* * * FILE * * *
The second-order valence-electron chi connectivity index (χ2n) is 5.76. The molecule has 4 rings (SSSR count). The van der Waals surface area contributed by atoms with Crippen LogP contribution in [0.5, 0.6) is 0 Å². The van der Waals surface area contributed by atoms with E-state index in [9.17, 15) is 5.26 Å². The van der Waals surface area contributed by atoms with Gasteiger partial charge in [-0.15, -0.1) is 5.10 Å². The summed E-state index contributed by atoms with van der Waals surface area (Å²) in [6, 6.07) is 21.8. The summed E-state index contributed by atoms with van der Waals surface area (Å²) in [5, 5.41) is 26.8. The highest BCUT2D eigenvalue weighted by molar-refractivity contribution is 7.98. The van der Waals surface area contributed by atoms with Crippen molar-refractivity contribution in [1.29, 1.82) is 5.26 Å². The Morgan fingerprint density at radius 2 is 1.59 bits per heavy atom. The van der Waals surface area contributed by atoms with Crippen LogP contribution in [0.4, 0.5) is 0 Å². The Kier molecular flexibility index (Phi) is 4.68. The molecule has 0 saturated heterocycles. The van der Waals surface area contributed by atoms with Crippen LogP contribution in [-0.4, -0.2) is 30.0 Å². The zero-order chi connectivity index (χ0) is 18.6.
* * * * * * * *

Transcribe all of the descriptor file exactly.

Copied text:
The second-order valence-electron chi connectivity index (χ2n) is 5.76. The molecule has 4 rings (SSSR count). The van der Waals surface area contributed by atoms with Crippen LogP contribution in [0.5, 0.6) is 0 Å². The van der Waals surface area contributed by atoms with E-state index in [9.17, 15) is 5.26 Å². The van der Waals surface area contributed by atoms with Gasteiger partial charge in [-0.15, -0.1) is 5.10 Å². The summed E-state index contributed by atoms with van der Waals surface area (Å²) in [6, 6.07) is 21.8. The summed E-state index contributed by atoms with van der Waals surface area (Å²) in [5, 5.41) is 26.8. The highest BCUT2D eigenvalue weighted by molar-refractivity contribution is 7.98. The van der Waals surface area contributed by atoms with Crippen molar-refractivity contribution in [1.29, 1.82) is 5.26 Å². The Morgan fingerprint density at radius 2 is 1.59 bits per heavy atom. The van der Waals surface area contributed by atoms with Crippen LogP contribution in [0.4, 0.5) is 0 Å². The Kier molecular flexibility index (Phi) is 4.68. The molecule has 0 saturated heterocycles. The van der Waals surface area contributed by atoms with Crippen LogP contribution in [-0.4, -0.2) is 30.0 Å². The zero-order chi connectivity index (χ0) is 18.6.